5. Happy Gilmore

“Is that good?”

Does this film really need an introduction? This is Adam Sandler in his prime. A hothead wanna-be hockey player who discovers that his drive packs more heat than his slap shot. Featuring a legendary performance from Christopher McDonald aka Shooter McGavin and Carl Weathers as Chubbs, the movie is a hole-in-one comedy that is endlessly quotable.

Also, if you’re in quarantine but not happy about it, Happy has a message for you:

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6. A League Of Their Own

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“There’s no crying in baseball!”

In addition to picking up for the men away at war, in factories and warehouses, women also took over the field, or more specifically, the diamond. A League of Their Own captures this transitional phase in history with its moving yet funny script that includes major league performances by Geena Davis, Lori Petty, Madonna, Rosie O’Donnell, and Tom Hanks.

7. White Men Can’t Jump

Photo Credit: IMDb

“You can put a cat in the oven, but that don’t make it a biscuit.”

When Billy Hoyle, (Woody Harrelson), a goofy-looking white man, shows up on the asphalt basketball courts of Los Angeles, the black players don’t take him seriously. And that’s all a part of Billy’s plan. He’s in the business of hustling basketball games. After a run-in with local Sidney Deane (Wesley Snipes), the two team up to con ballers around the city.

One thing that makes this film great is the rib-cutting dialogue and innovative, largely improvised taunting that takes place on the court. Some one-liners and insults that will have you laughing out loud while simultaneously experiencing fremdschämen for the victims on screen.

8. Major League

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“Juuuuust a bit outside.”

The R-rated comedy centers on a team of mishaps and misfit ball players curated by the owner for the sole purpose of losing the season. Out of spite, they decide to contend for victory. It’s the characters—including iconic names such as Ricky “Wild Thing” Vaughn and Willie Mays Hays—that keep you on deck until the very end.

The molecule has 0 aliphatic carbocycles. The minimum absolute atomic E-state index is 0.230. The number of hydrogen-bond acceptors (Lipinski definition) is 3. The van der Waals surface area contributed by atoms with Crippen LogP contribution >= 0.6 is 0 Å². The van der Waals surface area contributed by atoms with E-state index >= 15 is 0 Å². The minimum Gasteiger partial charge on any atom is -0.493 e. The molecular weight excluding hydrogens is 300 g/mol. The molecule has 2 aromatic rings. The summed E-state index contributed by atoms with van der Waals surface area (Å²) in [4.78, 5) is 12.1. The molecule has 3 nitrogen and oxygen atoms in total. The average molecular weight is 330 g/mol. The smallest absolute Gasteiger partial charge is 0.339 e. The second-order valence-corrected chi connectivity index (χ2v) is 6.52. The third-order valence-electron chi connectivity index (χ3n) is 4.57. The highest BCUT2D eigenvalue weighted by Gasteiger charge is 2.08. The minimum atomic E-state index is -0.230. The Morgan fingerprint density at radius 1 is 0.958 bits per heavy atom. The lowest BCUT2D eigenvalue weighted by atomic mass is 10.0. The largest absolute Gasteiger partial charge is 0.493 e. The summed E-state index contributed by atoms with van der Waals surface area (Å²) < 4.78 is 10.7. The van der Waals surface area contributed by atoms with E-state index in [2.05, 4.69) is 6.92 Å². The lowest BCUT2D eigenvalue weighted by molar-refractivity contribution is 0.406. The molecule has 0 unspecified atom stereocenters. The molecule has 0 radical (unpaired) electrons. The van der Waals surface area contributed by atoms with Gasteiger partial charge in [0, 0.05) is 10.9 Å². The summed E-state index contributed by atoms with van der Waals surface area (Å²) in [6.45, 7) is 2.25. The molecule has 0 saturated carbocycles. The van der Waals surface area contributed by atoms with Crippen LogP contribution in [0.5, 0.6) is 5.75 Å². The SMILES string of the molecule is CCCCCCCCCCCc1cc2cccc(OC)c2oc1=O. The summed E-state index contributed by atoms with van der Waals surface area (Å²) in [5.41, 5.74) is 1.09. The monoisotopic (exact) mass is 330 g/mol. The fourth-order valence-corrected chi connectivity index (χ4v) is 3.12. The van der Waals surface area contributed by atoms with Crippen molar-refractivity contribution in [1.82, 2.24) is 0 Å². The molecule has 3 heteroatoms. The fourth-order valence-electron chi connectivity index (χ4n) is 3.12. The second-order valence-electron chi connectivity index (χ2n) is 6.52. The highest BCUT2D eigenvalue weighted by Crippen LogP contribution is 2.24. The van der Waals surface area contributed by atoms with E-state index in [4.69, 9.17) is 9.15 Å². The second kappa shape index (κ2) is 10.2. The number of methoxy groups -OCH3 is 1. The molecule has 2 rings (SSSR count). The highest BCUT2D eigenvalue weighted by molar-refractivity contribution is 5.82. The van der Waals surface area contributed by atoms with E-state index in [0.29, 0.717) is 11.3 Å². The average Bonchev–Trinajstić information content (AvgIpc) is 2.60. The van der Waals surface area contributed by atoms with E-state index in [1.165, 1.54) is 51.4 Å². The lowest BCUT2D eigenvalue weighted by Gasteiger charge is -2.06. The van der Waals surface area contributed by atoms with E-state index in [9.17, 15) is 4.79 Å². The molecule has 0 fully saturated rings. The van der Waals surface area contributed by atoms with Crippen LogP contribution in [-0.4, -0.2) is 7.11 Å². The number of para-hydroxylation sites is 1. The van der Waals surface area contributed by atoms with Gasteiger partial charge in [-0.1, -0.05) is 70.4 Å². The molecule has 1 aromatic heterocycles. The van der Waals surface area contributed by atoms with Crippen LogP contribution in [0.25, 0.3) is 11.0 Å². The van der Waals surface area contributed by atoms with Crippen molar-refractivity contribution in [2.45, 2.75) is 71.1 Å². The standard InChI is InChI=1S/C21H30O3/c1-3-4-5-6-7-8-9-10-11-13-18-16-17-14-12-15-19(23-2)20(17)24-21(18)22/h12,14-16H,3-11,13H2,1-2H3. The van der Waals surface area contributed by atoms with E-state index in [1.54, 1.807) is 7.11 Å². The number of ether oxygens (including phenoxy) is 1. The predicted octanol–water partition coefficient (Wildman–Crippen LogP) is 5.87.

9. Goon

Photo Credit: IMDb

“Take the number 69 — it’s hilarious!”

In Goon, everything is over-the-top. The profanity, the violence, the action. It’s bad to watch with your parents, but f***ing great to watch with your friends.

Doug Glatt, played by Sean William Scott, is a bouncer who’s a little slow upstairs. When he goes to a local ice hockey game with foulmouth but loveable friend, Pat (played by Jay Baruchel), he ends up knocking out a savage player who charged the stands. Subsequently, Glatt is offered a position on the local team as an enforcer.

While the film features some of the most ridiculous dialogue you’ve ever heard, Goon also offers a sincere contemplation on the physical, emotional, and social consequences of playing the most notorious role in hockey.

10. Space Jam

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“Don’t ever trust an earthling.”

Full disclosure: I watched this movie so many times as a child that I actually broke the VHS tape. And the VHS player.

But come on. You have the greatest NBA player of all-time coming out of retirement to play in an intergalactic game of basketball to defend the enslavement of an entire species of Looney Tunes.

You also got a soundtrack with features from Seal, Coolio, Method Man, B Real, and Quad City DJ’s—who created one of the most iconic jock jam bangers of all-time. PLUS, you have Bill Murray zipping through a wormhole to come save the day. Nostalgia I may be, but Space Jam is definitely up there with the top sports comedies.

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Tags: movies